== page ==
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January 20, 2010
Report Details the Growth of Market for Forest Offset Credits
    by Robert Kropp

Although the vast majority of projects are transacted in voluntary markets, third-party certification as well as commitments to offsets by governments have grown.


Forest carbon offsets may have their detractors—in a 2006 Guardian article, author George Monbiot likened offsets in general to papal indulgences, and described some forest offset projects as “disastrous forays into tree-planting”—and incentives for Reducing Emissions from Deforestation and Forest Degradation (REDD) were excluded from regulatory markets in the Kyoto Protocol in 1997.

However, voluntary markets have grown during the last decade to provide financing for such projects, in which companies and governments purchase offset credits to finance reforestation projects that reduce greenhouse gas emissions (GHG) by capturing carbon in trees. According to a recently published report by the Ecosystem Marketplace, the market value of forest carbon credits reached $149.2 million through the first half of 2009.

Furthermore, with agreement reached at December’s Copenhagen Accord on the need to develop financing mechanisms for REDD, the expected rise of regulatory markets, and the increase in transparency that is expected as a result, should encourage investors to increase their involvement.

The report, entitled State of the Forest Carbon Markets 2009: Taking Root & Branching Out, tracked 226 forest carbon projects that had transacted credits, of which 90% were Over the Counter (OTC) and 6% were transacted via the Chicago Climate Exchange (CCX). Only 4% of projects, or nine of the 226 tracked by the Ecosystem Marketplace, were from regulated markets.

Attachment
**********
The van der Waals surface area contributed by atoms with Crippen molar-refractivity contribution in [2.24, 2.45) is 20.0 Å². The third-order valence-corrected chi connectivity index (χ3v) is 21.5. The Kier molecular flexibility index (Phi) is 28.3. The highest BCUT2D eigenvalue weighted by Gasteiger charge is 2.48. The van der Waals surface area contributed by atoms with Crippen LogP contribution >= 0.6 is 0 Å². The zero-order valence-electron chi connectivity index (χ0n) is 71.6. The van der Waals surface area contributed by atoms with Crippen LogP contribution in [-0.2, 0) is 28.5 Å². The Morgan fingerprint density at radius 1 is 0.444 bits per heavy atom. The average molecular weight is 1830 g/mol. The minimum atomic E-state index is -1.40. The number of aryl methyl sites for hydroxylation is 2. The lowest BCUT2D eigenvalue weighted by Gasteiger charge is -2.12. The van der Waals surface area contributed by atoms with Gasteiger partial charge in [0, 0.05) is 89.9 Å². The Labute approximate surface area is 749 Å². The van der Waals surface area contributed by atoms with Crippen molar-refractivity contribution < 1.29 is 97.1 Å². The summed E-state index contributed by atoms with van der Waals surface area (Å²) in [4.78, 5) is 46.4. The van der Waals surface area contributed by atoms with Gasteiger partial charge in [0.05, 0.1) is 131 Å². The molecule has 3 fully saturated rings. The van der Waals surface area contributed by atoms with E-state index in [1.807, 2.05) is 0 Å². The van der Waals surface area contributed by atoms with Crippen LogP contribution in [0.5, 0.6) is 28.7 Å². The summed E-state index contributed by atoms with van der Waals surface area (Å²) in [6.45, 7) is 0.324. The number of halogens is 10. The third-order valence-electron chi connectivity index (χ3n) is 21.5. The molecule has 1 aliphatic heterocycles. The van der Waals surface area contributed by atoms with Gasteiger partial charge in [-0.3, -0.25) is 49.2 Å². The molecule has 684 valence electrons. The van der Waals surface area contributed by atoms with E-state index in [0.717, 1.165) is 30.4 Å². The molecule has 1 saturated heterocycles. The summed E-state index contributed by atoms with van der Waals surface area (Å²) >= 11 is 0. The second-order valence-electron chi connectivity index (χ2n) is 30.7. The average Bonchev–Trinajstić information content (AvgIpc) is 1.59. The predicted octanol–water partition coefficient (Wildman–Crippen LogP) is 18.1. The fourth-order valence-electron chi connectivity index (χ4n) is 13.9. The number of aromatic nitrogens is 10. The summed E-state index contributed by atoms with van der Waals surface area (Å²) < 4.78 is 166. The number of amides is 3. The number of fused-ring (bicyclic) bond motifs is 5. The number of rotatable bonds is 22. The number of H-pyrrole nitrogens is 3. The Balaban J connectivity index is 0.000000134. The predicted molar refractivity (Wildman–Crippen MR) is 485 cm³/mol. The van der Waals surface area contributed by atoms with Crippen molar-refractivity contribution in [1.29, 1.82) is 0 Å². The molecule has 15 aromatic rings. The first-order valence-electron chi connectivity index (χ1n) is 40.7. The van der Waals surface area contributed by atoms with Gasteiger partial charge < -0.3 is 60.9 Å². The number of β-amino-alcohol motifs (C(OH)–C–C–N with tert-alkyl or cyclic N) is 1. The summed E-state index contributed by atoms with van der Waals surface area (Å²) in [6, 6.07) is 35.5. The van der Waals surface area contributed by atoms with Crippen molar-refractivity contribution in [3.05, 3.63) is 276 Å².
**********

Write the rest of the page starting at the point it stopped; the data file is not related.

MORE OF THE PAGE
Over the past 20 years, nearly 70 million tons of carbon have been captured in trees as a result of offset projects. Since 2007, $100 million have been invested in forest carbon markets, leading to the capture of 21 million tons of carbon, representing 67% of the market value of all forest carbon offsets.

Despite the minimal involvement of regulatory markets, third-party certification of OTC forest carbon offset projects grew from 15% in 2002 to 96% in the first half of 2009, according to the report.

The report concludes with the observation that, by the end of 2009, “countries have committed politically in international negotiations to reducing emissions from REDD and several have also committed financing.” In the US, the Clean Energy Jobs and American Power Act, which is awaiting final deliberations in the Senate, “explicitly calls for domestic forestry offsets and includes financing for REDD.”

“Amidst this scene of opportunity and risk, investors are still eyeing forest carbon, though many are waiting on more definite regulatory signals before taking a financial leap,” the report states.

 

 
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